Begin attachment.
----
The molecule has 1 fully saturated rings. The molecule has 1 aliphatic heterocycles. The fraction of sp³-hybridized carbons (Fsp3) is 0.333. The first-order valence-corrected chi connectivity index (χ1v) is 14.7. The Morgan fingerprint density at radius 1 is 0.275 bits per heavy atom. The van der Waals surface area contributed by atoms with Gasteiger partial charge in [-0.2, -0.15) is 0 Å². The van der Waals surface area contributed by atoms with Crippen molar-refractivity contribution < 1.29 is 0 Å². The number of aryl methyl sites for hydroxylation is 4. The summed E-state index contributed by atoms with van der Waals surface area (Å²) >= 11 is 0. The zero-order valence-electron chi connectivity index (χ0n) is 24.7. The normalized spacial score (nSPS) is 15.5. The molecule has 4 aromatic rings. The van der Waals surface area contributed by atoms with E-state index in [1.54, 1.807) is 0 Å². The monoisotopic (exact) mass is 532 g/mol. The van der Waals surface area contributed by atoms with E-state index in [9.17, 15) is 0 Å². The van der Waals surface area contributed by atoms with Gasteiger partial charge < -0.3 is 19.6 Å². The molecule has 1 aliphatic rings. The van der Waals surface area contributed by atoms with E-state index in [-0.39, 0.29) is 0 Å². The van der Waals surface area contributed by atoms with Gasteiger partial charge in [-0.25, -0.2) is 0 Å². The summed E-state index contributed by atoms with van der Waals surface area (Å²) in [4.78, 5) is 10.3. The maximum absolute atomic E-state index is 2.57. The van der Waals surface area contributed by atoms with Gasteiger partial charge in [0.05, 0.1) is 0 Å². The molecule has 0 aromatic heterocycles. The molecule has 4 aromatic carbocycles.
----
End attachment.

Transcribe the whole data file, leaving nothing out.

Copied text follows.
The molecule has 1 fully saturated rings. The molecule has 1 aliphatic heterocycles. The fraction of sp³-hybridized carbons (Fsp3) is 0.333. The first-order valence-corrected chi connectivity index (χ1v) is 14.7. The Morgan fingerprint density at radius 1 is 0.275 bits per heavy atom. The van der Waals surface area contributed by atoms with Gasteiger partial charge in [-0.2, -0.15) is 0 Å². The van der Waals surface area contributed by atoms with Crippen molar-refractivity contribution < 1.29 is 0 Å². The number of aryl methyl sites for hydroxylation is 4. The summed E-state index contributed by atoms with van der Waals surface area (Å²) >= 11 is 0. The zero-order valence-electron chi connectivity index (χ0n) is 24.7. The normalized spacial score (nSPS) is 15.5. The molecule has 4 aromatic rings. The van der Waals surface area contributed by atoms with E-state index in [1.54, 1.807) is 0 Å². The monoisotopic (exact) mass is 532 g/mol. The van der Waals surface area contributed by atoms with E-state index in [9.17, 15) is 0 Å². The van der Waals surface area contributed by atoms with Gasteiger partial charge < -0.3 is 19.6 Å². The molecule has 1 aliphatic rings. The van der Waals surface area contributed by atoms with E-state index in [-0.39, 0.29) is 0 Å². The van der Waals surface area contributed by atoms with Gasteiger partial charge in [-0.25, -0.2) is 0 Å². The summed E-state index contributed by atoms with van der Waals surface area (Å²) in [4.78, 5) is 10.3. The maximum absolute atomic E-state index is 2.57. The van der Waals surface area contributed by atoms with Gasteiger partial charge in [0.05, 0.1) is 0 Å². The molecule has 0 aromatic heterocycles. The molecule has 4 aromatic carbocycles.